There are no guarantees that being the third wealthiest person in the world will prevent you from making utterly ridiculous comments. Enter Warren Buffett, the Oracle of Omaha.
The famous investor and philanthropist wrote in last Sunday’s New York Times op-ed, that it was time for Congress to stop “coddling” the wealthy in America. Buffett urged Congress to increase tax rates on the wealthiest Americans as a way to help reduce the fiscal crisis facing America.
Warren Buffett could not be more in error.
David Logan (non-partisan Tax Foundation) disputes Buffett’s position writing that – “Even taking every last penny from every individual making more than $10 million per year would only reduce the nation’s deficit by 12 percent and the debt by 2 percent. There’s simply not enough wealth in the community of the rich to erase this country’s problems by waving some magic tax wand.” Excellent point.
Beyond being wrong, Mr. Buffett’s position ignores the fact that everyone who makes a dollar owns that dollar. It does not belong to government. It is not directly owed to any person. Being “super-rich” does not change the definition of ownership.
Morally, the more you have the more you are responsible for giving back. No argument there. But here’s the problem. Giving charitably is a far cry from having what is rightfully yours confiscated by any government, especially one whose leaders oversee $115 trillion in unfunded liabilities. Sharing and confiscation are not synonymous. Huge programs like Medicare, Medicaid and Social Security should be viewed as the biggest government run Ponzi schemes in history.
No one is denying the government needs money to function but the current tax system is obsolete and punitive. It needs to be dramatically reformed but another tax increase is not reformation. It is legalized theft.
The flat tax and consumption taxes are two examples of how to raise revenue in a more equitable manner. Slashing all unnecessary spending is critically important to bringing down debt and deficit. Mr. Buffett, in calling for higher taxes on the wealthy, ignores the need for new thinking on how government brings in and handles revenue.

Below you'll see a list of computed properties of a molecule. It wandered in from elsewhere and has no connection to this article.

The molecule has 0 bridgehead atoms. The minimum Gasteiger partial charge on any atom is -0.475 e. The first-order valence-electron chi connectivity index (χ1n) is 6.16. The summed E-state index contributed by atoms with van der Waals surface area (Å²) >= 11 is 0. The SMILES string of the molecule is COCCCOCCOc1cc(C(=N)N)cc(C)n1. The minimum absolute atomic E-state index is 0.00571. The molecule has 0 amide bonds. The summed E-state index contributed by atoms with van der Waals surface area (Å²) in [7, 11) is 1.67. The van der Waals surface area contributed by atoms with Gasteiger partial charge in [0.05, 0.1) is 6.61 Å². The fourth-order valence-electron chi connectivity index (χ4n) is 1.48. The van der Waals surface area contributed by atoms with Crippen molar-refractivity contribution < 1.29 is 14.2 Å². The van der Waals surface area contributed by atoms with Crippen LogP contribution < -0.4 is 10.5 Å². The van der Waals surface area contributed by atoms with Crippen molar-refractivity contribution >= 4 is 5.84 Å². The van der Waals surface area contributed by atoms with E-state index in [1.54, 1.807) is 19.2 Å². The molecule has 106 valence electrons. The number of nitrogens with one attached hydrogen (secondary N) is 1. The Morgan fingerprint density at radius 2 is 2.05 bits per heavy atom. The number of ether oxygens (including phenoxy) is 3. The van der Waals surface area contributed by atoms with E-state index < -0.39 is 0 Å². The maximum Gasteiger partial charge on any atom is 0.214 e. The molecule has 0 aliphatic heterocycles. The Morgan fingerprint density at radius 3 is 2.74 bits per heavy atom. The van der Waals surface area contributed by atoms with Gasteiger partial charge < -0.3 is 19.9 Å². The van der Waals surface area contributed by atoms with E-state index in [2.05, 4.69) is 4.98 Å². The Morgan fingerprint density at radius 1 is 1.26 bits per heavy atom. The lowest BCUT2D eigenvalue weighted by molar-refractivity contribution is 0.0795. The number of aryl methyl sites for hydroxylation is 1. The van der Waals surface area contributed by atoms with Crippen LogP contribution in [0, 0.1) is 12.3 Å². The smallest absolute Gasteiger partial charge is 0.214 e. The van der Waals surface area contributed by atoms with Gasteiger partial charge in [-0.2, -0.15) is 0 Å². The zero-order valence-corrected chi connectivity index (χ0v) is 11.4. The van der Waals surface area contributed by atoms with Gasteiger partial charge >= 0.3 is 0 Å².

Part of the lie repeated ad nauseam is that the rich are not paying their fair share. To borrow from a recent passionate comment from Al Gore – bullshit.
Blaming the rich is a specious argument. The top 1% of Americans already pay about 38% of federal, personal income taxes. The top 50% pay 97% of all income taxes. The bottom 50% pay almost nothing (National Taxpayers Union stats for 2008).
Ronald Reagan said, “The problem is not that people are taxed too little, the problem is that government spends too much.” Rational, thinking individuals recognize that America’s debt and deficit crisis exist, in large part, because of years of abuse and over spending. Seizing greater sums of private wealth is not the answer. Reigning in spending is.
Warren Buffett believes in higher taxes for others but not for himself. He does everything he can to avoid paying them. His personal wealth is bequeathed to the Bill and Melinda Gates Foundation. His estate will pay no exorbitant estate taxes. It is reported that Mr. Buffett takes only a tiny salary from Berkshire Hathaway and pays himself no dividends. Buffett has even admitted he is paying lower taxes than his hired help. Is Warren Buffett gaming the system?
When a multi billionaire, influential member of the super-rich speaks, he has a responsibility to do so in a manner that does not encourage the expansion of a far reaching, intrusive, irresponsible government. He should also avoid fomenting class warfare.
The best advice anyone can give is to rely more on self and less on government acting as a pickpocket targeting achievers on your behalf.
If Warren Buffett had been thinking clearly he would have quoted former President Gerald Ford who said, “A government big enough to give you everything you want, is a government big enough to take from you everything you have.”
That includes the super-rich like Warren Buffett.